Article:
The final stroke of the gatherer ram is determined by pressure switch 140 which indicates the presence of sufficient paper material within the compression chamber to produce a bale of the density and dimension desired. Upon operation of pressure switch 140, the gatherer ram continues forward until timed relay PSRT times out. At this time, solonoid BR is energized and the gatherer ram head 46 retracts to limit switch LSG located adjacent the entrance to the compression chamber. This retraction of the gatherer ram amounts to approximately 3 5% inches from the maximum extension of the head 46, and by retracting the gatherer ram this extent, the compression pressures on the paper parcel within the compression chamber are reduced permitting the transfer ram to be of a smaller size than would otherwise be required, and produces a more desirable transfer motion. Additionally, the release of the overcompression of the compressed parcel within the compression chamber minimizes the likelihood of damage to the bale straps during handling of the bales.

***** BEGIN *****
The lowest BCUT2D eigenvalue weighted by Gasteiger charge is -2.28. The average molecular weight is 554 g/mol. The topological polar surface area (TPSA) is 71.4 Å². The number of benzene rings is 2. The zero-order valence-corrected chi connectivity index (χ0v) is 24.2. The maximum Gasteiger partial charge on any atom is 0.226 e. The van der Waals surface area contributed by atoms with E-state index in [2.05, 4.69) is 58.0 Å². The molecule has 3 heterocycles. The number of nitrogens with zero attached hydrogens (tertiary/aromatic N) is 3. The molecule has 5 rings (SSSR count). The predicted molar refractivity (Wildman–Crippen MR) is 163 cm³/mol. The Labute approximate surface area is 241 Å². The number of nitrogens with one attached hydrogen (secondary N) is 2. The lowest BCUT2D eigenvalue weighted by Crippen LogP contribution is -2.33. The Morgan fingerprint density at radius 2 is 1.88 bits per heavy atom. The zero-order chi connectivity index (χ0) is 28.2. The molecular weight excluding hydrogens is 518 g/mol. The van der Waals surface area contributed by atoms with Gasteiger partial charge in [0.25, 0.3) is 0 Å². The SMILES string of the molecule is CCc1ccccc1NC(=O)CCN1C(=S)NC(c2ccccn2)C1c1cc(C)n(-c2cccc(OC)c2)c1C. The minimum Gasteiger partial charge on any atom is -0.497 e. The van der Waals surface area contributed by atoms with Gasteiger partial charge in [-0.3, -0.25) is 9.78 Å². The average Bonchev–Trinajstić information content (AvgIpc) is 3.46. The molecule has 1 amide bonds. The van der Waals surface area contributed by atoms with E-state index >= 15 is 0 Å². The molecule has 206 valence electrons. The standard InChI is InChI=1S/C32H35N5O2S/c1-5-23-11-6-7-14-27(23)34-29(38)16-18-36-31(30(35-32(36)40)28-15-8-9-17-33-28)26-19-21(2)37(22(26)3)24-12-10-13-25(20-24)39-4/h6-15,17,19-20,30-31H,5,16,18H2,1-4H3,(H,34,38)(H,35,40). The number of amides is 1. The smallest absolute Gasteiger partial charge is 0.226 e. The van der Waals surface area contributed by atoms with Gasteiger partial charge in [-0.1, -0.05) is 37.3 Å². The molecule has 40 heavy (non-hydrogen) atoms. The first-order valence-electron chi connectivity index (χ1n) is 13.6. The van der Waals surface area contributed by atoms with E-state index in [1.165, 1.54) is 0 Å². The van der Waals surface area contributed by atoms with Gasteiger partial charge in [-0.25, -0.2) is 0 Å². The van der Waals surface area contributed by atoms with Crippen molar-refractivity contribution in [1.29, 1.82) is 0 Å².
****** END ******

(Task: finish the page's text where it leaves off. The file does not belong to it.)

Limit switch LSG senses the appropriate time for operation of the transfer ram 74. Limit switch LSG is maintained actuated during the duration of the overtravel by the gatherer ram. Upon the release of limit switch LSG, timed relay EFRT is energized, solonoid EF is energized and the transfer ram 74 receives pressurized fluid to extend the piston and translate the head 82 across the compression chamber in a direction perpendicular to the direction of movement of the gatherer ram. As the transfer ram piston extends, the head 82 begins pushing the compressed paper parcel within the compression chamber through the discharge opening 36 in an intermittent manner into the parcel retaining passage 88. The parcel is automatically strapped by the strapper as the intermittent movement of the transfer ram moves the compressed parcel through the strapping aPparatus.